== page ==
Five more research groups, however, were exploring C60, independently one of others. The Japanese research group (Yoshida-Osawa) predicted this molecule as far back as 1970, while Iijima synthesized it in 1980, although he was not even aware of it. Something similar occurred with the American-German research team (Huffman-Kratschmer) who had been working on investigations in reflection of light phenomenon in the environment which resembled the interstellar dust space. They derived carbon dust similar to interstellar one, not knowing until 1990 that it contained approximately 14% of C60 molecule. The Russian research team (Bochvar-Galpern) according to physical chemical calculations anticipated the possibility of the existence of this molecule in 1972. They published their paper on the calculation of the energetic conditions of C60 molecule at the Russian Academy of Science, but it went unobserved. The research group (Kaldor Cox) of the famous American company, Exxon, in search of new power sources, which could replace petrol and oil, synthesized the whole carbon cluster family in 1984, molecule C60 being the most famous member, but they did not provide the appropriate explanation of their own experimental results. Trying to discover suitable materials for molecular computers the Yugoslav-American research group (Koruga Hameroff) as for back as 1978 pointed to the solutions that the nature had effected on molecular level in biology. The structures they wore researching as intelligent cellular molecules (clathrin and microtubules) from an aspect of their symmetry are identical to C60 molecule and carbon nanotubes. On the bass of the findings from biology regarding these strucures the research group Koruga-Hameroff suggested in 1984 designing of molecular carbon devices, but owing to the "realm of silicon" these suggestions were not taken into consideration. The above mentioned research team was the first to make STM picture of C60 molecule at Molecular machines Research Center at the University of Belgrade, in 1992 and in 1993 "Fullerene C60: History, Physics, Nanobiology, Nanotechnology" was published by a famous publishing house Elsevier, as the first book on the subject. It is estimated that this molecule (C60), as well as the whole family of carbon clusters known as "Fullerenes and carbon nanotubes", will be one of the strategic issues in the 21st century. Their application as new materials is being expected in electrical power sources, telecommunications, computers, biomedicine, superconductors, mechanical engineering, etc. It is believed that for some scientific technological solutions based on C60 and its clusters one or even more Nobel prizes could be awarded.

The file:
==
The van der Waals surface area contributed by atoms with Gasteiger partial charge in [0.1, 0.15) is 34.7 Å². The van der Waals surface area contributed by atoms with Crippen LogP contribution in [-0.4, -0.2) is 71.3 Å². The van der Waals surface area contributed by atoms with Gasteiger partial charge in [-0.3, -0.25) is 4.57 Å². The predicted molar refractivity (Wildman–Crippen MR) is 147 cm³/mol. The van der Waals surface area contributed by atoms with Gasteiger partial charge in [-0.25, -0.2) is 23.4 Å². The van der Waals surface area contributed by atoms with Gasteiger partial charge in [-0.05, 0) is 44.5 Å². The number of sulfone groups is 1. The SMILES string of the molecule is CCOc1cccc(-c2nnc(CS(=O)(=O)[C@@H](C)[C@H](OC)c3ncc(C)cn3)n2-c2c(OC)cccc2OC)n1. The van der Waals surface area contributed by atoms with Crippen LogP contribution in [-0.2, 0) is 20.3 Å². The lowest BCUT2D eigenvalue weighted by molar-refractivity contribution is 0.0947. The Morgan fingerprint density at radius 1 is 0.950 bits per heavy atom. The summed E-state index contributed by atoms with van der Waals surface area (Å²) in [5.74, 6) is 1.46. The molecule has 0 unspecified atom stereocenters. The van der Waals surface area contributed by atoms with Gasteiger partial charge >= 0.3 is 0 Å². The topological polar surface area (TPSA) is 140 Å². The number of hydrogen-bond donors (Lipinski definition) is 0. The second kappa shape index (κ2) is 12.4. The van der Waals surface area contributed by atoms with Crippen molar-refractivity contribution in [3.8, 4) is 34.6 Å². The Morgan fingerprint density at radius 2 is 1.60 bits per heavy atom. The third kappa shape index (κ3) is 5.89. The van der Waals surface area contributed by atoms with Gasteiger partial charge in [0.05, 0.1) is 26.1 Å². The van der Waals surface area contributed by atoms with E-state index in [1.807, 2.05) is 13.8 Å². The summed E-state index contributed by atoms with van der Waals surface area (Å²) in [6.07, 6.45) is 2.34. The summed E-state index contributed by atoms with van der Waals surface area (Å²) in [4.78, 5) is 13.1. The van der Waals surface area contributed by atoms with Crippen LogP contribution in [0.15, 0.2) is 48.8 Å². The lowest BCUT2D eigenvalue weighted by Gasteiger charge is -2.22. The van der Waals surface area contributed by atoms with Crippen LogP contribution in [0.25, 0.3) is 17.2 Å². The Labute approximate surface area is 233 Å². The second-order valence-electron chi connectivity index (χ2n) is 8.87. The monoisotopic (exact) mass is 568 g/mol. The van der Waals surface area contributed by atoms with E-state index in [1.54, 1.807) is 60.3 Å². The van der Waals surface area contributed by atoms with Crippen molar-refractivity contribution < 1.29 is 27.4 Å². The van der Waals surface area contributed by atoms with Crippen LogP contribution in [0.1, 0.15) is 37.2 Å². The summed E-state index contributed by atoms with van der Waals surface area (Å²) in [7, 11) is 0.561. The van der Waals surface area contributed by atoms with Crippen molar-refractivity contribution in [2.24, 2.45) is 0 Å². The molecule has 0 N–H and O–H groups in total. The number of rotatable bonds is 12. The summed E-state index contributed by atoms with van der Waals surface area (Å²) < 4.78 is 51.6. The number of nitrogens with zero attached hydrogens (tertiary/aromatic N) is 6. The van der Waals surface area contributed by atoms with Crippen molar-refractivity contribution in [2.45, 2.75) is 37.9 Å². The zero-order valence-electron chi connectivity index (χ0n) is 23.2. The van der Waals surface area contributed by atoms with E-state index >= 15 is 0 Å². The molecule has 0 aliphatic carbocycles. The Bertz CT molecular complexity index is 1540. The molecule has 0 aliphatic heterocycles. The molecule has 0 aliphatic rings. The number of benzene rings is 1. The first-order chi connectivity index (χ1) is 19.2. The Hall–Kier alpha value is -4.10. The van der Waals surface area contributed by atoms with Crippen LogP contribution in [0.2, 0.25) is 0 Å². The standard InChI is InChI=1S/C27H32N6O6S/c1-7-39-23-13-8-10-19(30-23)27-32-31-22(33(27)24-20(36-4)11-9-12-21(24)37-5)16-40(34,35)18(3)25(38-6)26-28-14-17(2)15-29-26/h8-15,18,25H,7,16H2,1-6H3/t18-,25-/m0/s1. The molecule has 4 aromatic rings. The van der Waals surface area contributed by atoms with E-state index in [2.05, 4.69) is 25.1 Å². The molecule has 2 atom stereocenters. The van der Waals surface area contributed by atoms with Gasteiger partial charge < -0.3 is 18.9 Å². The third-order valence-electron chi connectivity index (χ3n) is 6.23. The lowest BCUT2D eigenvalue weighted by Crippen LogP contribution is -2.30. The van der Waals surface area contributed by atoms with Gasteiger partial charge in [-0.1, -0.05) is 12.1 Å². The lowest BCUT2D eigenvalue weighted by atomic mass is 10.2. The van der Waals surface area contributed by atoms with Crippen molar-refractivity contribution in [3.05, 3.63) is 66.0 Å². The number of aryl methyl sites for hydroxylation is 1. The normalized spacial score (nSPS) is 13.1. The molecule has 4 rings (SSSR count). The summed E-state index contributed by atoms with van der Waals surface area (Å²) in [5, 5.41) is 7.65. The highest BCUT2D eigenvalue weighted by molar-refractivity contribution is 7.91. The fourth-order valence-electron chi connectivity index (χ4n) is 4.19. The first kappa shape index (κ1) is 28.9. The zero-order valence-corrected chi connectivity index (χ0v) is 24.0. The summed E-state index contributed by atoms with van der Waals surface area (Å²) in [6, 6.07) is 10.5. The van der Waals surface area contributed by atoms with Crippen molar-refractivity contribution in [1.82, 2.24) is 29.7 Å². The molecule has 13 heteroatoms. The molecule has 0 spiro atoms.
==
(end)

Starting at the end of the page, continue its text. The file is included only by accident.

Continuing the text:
Key words: Molecule C60
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Founder, owner and publisher: Oncology Institute of Vojvodina, Serbia
Online since 1997 (Abstracts only); 2000 (Abstracts and Full text)
ISSN: 0354-7310 eISSN: 1450-9520